14. The method for assembling the inlay of the smartcard as recited in claim 13, wherein at least one of the first trace or the second trace is formed on a singulated carrier and attaching at least one of the first or the second trace comprises attaching the singulated carrier to the substrate.

15. The method for assembling the inlay of the smartcard as recited in claim 14, further comprising:

forming at least one of the first trace or the second trace on the singulated carrier prior to attaching the singulated carrier to the substrate.

16. The method for assembling the inlay of the smartcard as recited in claim 13, further comprising attaching the IC module or IC to the first and second traces.

17. The method for assembling the inlay of the smartcard as recited in claim 13, wherein attaching the antenna comprises embedding a plurality of windings of the antenna into the substrate.

18. The method for assembling the inlay of the smartcard as recited in claim 13, wherein attaching the antenna comprises embedding a plurality of windings of the antenna into the substrate, wherein the embedding is done before the coupling of the first trace to the first end.

19. The method for assembling the inlay of the smartcard as recited in claim 13, wherein attaching the antenna comprises embedding a plurality of windings of the antenna into the substrate, wherein the embedding is done after the coupling of the first trace to the first end.

20. The method for assembling the inlay of the smartcard as recited in claim 13, wherein the antenna is mandrel wound and attaching the mandrel wound antenna to the substrate is done prior to the coupling of the first trace to the first end.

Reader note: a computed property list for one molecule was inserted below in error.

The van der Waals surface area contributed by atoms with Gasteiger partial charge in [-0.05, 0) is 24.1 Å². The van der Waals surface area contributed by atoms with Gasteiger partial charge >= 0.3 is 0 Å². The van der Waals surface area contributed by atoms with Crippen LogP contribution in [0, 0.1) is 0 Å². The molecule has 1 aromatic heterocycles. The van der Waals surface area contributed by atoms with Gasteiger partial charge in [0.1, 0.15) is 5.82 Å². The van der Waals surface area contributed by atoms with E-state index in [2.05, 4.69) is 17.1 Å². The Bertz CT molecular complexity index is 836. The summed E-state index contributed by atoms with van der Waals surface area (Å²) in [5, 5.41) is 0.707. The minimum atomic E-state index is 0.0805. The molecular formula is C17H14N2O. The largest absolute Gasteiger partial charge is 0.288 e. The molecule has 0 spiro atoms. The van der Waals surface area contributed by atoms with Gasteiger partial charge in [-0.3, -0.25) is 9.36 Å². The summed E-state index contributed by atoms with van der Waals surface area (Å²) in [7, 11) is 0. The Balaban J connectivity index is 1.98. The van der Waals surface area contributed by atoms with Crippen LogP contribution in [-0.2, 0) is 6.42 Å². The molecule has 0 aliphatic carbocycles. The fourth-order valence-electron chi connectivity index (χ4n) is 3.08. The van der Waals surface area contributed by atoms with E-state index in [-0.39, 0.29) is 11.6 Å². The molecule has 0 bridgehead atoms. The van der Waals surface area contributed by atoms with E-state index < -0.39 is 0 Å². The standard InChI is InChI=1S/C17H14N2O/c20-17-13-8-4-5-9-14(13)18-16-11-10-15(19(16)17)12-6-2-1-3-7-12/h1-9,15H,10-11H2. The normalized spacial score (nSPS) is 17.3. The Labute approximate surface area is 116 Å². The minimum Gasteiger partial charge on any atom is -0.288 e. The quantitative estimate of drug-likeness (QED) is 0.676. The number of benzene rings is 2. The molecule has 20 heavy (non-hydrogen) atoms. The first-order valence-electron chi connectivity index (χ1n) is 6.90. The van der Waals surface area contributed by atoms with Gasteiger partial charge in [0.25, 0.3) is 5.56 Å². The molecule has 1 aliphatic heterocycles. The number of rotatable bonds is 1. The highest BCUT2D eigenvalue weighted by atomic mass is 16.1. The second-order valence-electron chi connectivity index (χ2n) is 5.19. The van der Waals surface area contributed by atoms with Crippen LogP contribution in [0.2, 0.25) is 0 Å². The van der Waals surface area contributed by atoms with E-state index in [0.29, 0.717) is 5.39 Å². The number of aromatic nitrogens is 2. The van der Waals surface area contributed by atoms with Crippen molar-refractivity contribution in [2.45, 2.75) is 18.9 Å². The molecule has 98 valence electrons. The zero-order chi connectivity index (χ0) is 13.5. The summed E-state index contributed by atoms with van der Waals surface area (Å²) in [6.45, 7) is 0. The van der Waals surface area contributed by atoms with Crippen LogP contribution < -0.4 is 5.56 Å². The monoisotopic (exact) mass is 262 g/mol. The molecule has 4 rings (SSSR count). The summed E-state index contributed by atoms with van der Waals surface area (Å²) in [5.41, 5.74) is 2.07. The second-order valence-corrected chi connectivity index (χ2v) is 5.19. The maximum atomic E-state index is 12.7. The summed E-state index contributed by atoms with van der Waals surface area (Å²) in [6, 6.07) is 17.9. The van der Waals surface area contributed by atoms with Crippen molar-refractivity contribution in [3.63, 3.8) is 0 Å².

21. The method for assembling the inlay of the smartcard as recited in claim 13, further comprising:

attaching the IC or IC module to the second areas of the first and second traces,
wherein the coupling between the first and second traces and the antenna is done before attaching the IC module or IC.

Referenced Cited

U.S. Patent Documents

5649352 July 22, 1997 Gustafson
6091332 July 18, 2000 Eberhardt et al.
20080203173 August 28, 2008 Baba
20080283618 November 20, 2008 Pueschner et al.
20110068176 March 24, 2011 Bashan et al.

Foreign Patent Documents

102007022615 November 2008 DE
102008016274 October 2009 DE

Other references

  • International Search Report for International Application No. PCT/US2011/025548 dated Jun. 7, 2011, 5 pages.

Patent History

Patent number: 8348171
Type: Grant
Filed: Feb 18, 2011
Date of Patent: Jan 8, 2013
Patent Publication Number: 20110204147
Assignee: Cubic Corporation (San Diego, CA)
Inventors: Paul Amadeo (San Diego, CA), Jose Flores (Chula Vista, CA), Robert Kraft (Escondido, CA)
Primary Examiner: Seung Lee
Attorney: Kilpatrick Townsend & Stockton LLP
Application Number: 13/030,993

Classifications

Current U.S. Class: Conductive (235/492)
International Classification: G06K 19/06 (20060101);